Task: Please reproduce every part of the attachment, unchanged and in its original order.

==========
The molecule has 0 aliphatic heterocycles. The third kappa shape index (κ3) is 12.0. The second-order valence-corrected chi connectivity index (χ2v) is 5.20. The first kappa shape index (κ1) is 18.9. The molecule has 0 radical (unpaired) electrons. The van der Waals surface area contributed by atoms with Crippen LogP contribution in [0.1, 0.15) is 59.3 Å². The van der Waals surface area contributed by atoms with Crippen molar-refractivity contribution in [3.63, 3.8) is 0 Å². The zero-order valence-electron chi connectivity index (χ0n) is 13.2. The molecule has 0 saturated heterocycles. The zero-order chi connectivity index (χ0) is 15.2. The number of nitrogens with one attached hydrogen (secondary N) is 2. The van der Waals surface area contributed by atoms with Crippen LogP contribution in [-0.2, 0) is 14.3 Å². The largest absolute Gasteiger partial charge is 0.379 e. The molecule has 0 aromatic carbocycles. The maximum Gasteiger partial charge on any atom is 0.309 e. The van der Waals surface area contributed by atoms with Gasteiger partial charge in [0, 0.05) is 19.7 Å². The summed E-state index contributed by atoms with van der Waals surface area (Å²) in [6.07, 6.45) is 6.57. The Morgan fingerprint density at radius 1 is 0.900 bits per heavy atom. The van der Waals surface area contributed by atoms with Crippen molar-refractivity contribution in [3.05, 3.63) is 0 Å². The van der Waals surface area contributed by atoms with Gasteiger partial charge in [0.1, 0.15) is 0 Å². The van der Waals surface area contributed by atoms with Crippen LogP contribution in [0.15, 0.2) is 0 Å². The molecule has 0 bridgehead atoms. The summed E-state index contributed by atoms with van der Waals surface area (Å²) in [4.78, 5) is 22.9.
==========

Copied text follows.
The molecule has 0 aliphatic heterocycles. The third kappa shape index (κ3) is 12.0. The second-order valence-corrected chi connectivity index (χ2v) is 5.20. The first kappa shape index (κ1) is 18.9. The molecule has 0 radical (unpaired) electrons. The van der Waals surface area contributed by atoms with Crippen LogP contribution in [0.1, 0.15) is 59.3 Å². The van der Waals surface area contributed by atoms with Crippen molar-refractivity contribution in [3.63, 3.8) is 0 Å². The zero-order valence-electron chi connectivity index (χ0n) is 13.2. The molecule has 0 saturated heterocycles. The zero-order chi connectivity index (χ0) is 15.2. The number of nitrogens with one attached hydrogen (secondary N) is 2. The van der Waals surface area contributed by atoms with Crippen LogP contribution in [-0.2, 0) is 14.3 Å². The largest absolute Gasteiger partial charge is 0.379 e. The molecule has 0 aromatic carbocycles. The maximum Gasteiger partial charge on any atom is 0.309 e. The van der Waals surface area contributed by atoms with Gasteiger partial charge in [0, 0.05) is 19.7 Å². The summed E-state index contributed by atoms with van der Waals surface area (Å²) in [6.07, 6.45) is 6.57. The Morgan fingerprint density at radius 1 is 0.900 bits per heavy atom. The van der Waals surface area contributed by atoms with Crippen molar-refractivity contribution in [3.05, 3.63) is 0 Å². The van der Waals surface area contributed by atoms with Gasteiger partial charge in [0.1, 0.15) is 0 Å². The van der Waals surface area contributed by atoms with Crippen LogP contribution in [0.15, 0.2) is 0 Å². The molecule has 0 bridgehead atoms. The summed E-state index contributed by atoms with van der Waals surface area (Å²) in [4.78, 5) is 22.9.